Building A Career In A Male-Dominated Industry

Housebuilder, Jessup Partnerships, is looking to encourage talented women into the workforce and has produced a video to help inspire other women to consider a career in construction.

Site manager, Kirsty Lynch was one of those featured in the video alongside her colleague Michelle Howe, a health & safety advisor.

Lynch worked at Jessup five years ago and recently returned as the site manager at the housebuilder’s Lower Valley Road development in Dudley. She had previously worked in health and social care for over 20 years but decided to take the plunge into the construction industry in her 40s.

Lynch says: “After a long and successful career in health and social care, I decided I needed a new challenge so, I retrained and gained the necessary qualifications for site management.

“I applied for around 500 jobs to get myself onto site- having no trade background and being female, I did not feel like I was taken seriously. After a while, I eventually obtained a role but I had to travel around 600 miles a week for work. This position was for a trainee assistant site manager which led to me being promoted to assistant site manager within two years.

“I’ve had to work incredibly hard to prove myself.

“Being a woman brings a different dynamic to a construction site. For the most part, all the sub-contractors, the supply chain and the community, embrace and support my role, however a minority have to be challenged with education and training. Equality and diversity are the starting points ensuring we have equal rights such as pay, career progression and a voice.”


Tough journey

Lynch adds: “This journey has not always been easy, near impossible at times, with archaic and outdated attitudes. Like all good career paths if you want something you have to work at it. Having a supportive employer makes a massive difference, one who supports and embraces the diversity we bring to the role.”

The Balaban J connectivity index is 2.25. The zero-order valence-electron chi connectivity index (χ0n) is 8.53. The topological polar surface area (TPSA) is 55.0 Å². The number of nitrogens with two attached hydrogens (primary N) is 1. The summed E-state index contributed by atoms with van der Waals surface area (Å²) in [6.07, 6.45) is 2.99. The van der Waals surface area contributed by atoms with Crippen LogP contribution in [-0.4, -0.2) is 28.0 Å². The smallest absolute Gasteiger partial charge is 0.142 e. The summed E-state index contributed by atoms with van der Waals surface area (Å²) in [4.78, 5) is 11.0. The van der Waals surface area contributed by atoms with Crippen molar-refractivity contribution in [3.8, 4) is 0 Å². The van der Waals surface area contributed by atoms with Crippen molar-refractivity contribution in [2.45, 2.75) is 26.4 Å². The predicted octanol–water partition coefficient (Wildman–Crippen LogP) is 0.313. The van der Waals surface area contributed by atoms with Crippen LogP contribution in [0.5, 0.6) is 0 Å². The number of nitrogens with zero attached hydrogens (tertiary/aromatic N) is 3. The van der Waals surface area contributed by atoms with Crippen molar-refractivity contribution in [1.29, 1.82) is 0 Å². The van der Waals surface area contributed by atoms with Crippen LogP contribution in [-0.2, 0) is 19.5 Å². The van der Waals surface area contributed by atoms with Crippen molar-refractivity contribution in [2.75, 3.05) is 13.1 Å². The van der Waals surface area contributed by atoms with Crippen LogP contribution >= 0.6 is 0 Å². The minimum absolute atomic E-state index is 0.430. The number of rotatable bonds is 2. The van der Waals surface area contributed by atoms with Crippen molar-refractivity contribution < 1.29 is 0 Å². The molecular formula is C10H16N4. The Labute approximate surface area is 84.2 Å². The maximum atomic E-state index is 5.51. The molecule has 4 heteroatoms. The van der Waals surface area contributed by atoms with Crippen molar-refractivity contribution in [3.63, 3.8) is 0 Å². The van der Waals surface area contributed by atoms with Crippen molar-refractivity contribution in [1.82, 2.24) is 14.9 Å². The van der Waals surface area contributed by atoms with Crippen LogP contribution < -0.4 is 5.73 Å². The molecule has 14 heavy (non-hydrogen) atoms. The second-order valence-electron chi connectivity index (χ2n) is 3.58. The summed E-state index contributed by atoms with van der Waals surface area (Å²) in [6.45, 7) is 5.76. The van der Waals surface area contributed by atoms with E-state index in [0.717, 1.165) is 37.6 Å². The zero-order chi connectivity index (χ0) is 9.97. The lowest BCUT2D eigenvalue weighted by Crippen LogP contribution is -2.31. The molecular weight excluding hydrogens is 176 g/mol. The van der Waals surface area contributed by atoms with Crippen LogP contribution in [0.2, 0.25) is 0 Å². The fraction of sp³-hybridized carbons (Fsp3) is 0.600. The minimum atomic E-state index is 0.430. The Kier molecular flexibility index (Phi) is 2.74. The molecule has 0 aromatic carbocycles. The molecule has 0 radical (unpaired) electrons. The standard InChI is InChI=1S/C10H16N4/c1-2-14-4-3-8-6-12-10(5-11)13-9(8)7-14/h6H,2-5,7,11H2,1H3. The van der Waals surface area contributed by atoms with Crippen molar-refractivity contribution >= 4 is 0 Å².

Lack of diversity

The Office for National Statistics reported that in Q4 of 2022, 2,171,000 people in the UK worked in construction. Out of those people, just 321,000, 14.7 per cent, were women.

With a number of female employees already in a range of roles across the company, Jessup is keen to break the stereotype around women working in construction.

Michelle Howe, who joined Jessup Partnerships in 2022 as a health & safety advisor, previously worked for a large precast concrete manufacturer as a health & safety co-ordinator. Howe, who works on sites across the West Midlands says: “Since joining Jessup, I have felt well-supported in my career progression and have received the relevant training to enable my transition from manufacturing to construction.

“I feel well supported by my manager and the site teams that I work with on a daily basis. My opinions are listened to and valued. I have never felt anything other than welcomed and accepted by the site personnel.

“If I could give any advice to women thinking about starting a career in construction, I would tell them that they absolutely should pursue it. I think that working in construction is far more inclusive than it was five years ago. There are now a lot more women actually working on site.”


International Women’s Day

Chris Timmins, MD at Jessup, says: “We are extremely proud to be part of the collective effort to drive more women into the construction industry. Through our International Women’s Day video, we hope we can inspire more women to break the stereotype and build a career in construction.”

International Women’s Day is a global day celebrating the achievements of women, promoting equality and raising awareness about discrimination. In 2023, it took place on 8 March. 

This year, the theme is #EmbraceEquity, which is all about educating people on the difference between equality and equity and highlighting why it’s so important.


Picture: Site Manager, Kirsty Lynch at Jessup’s Lower Valley Road development in Dudley.

Article written by Cathryn Ellis
11th March 2023


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